Karma + Jasmine/Mocha
As testing frameworks, Jasmine and Mocha provides tons of useful and powerful features. Karma test runner is also capable of executing tests in different browsers. However, as a development time test runner Karma is slow, makes it hard to debug test failures, makes it hard to understand the cause of failing tests, and is distracting. There is an easy way to fix these problems and to become way more productive with Karma.
Karma is very slow, even in watch mode.
Karma re-runs all tests in all test files on every file save.
Wallaby only re-runs tests that are affected by your changes, regardless of whether the files are uncommitted, in source control, or unsaved.
If you have 3 component files that are
covered by 3 different spec files each, and each spec file has 10 tests, and you are changing 1 test in one of the test files,
Karma will re-run 90 tests, on file save event.
If you have changes (saved or not unsaved)
in 3 component files that are
covered by 3 different test files each, with
10 tests each, and are changing 1 test in one of the test files,
Wallaby will re-run 1 test, as you type.
Karma debugging experience is limited, painful to use and outdated.
Wallaby adds a few powerful instruments to debugging classics, designed specifically for tests.
When you need to debug your tests, your options are limited to using a good but over a decade old
console.log, or you may use a classical browser debugger or an editor integrated browser sourced debugger. Most of the debugger features are over 40
years old and have not been designed to support a fast edit-and-continue test feedback loop.
When using Wallaby, there's less need to debug in the first place, because of realtime inline
and value explorer. However, when a debugger is required,
addition to existing tools,
time travel debugger and test stories. Wallaby debugger requires no config, works
for monorepos and dynamic/data driven tests, such as
Karma test output is hard to read, search and act upon, especially when many tests are failing.
Wallaby test output is ergonomic, highlighted, editor integrated and actionable.
Karma test output is either displayed in the terminal, highlighted with ANSI colors (not from your editor theme) and awkward spacings, or (if you are not running in a headless mode) in a separate browser window that is constantly reloading and is flickering on test re-runs.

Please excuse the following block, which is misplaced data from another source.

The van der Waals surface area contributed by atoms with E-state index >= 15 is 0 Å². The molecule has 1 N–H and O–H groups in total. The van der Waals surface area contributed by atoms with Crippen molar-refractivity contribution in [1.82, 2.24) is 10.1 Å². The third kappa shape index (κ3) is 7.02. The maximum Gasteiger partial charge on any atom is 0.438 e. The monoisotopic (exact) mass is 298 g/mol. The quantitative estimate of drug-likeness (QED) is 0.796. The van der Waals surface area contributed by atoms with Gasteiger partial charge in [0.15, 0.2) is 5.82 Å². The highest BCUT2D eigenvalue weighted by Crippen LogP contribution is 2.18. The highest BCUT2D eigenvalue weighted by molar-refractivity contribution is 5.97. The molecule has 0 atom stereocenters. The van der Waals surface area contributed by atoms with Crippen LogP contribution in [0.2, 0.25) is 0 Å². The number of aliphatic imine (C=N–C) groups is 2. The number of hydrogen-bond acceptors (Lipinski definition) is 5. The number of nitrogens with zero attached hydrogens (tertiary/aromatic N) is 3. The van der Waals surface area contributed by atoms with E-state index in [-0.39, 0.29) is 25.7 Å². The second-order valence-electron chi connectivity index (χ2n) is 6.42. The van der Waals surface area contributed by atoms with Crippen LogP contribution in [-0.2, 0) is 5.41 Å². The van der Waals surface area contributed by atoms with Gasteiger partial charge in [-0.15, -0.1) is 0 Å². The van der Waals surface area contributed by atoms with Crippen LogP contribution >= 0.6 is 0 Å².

Wallaby test output is deeply integrated with your editor, highlighted using your editor colors and contains actionable links to navigate to tests, logs and errors, view/update snapshots (even for a single test), explore assertion diffs, and debug individual tests.
Karma code coverage is a separately available static artifact of a test run.
Wallaby code coverage is a first class citizen, continuously and seamlessly displayed in editor.
Karma code coverage results are available (behind a config flag) as a statically generated HTML page Istanbul report, or as a partial LCOV sourced report displayed with a noticeable delay and flickering in your editor, and as a too-high-level-to-be-useful terminal summary report.
Karma is an open source project driven by some awesome enthusiasts, in their spare time. The project is not actively maintained at this stage.
Wallaby is a commercially successful tool backed by a team of dedicated professionals passionately working on it full-time for living.
There's no bug you can't fix yourself or question you can't find an answer for, it is just a matter of how you want to spend your time.
Karma is free, but only if your time is free.
Use Wallaby to boost your productivity by running and debugging Karma tests in VS Code or WebStorm as you are writing your tests/code.
Use Jasmine/Mocha as your testing framework for your tests, use Karma to run tests as a part of your Continuous Integration (CI) pipeline.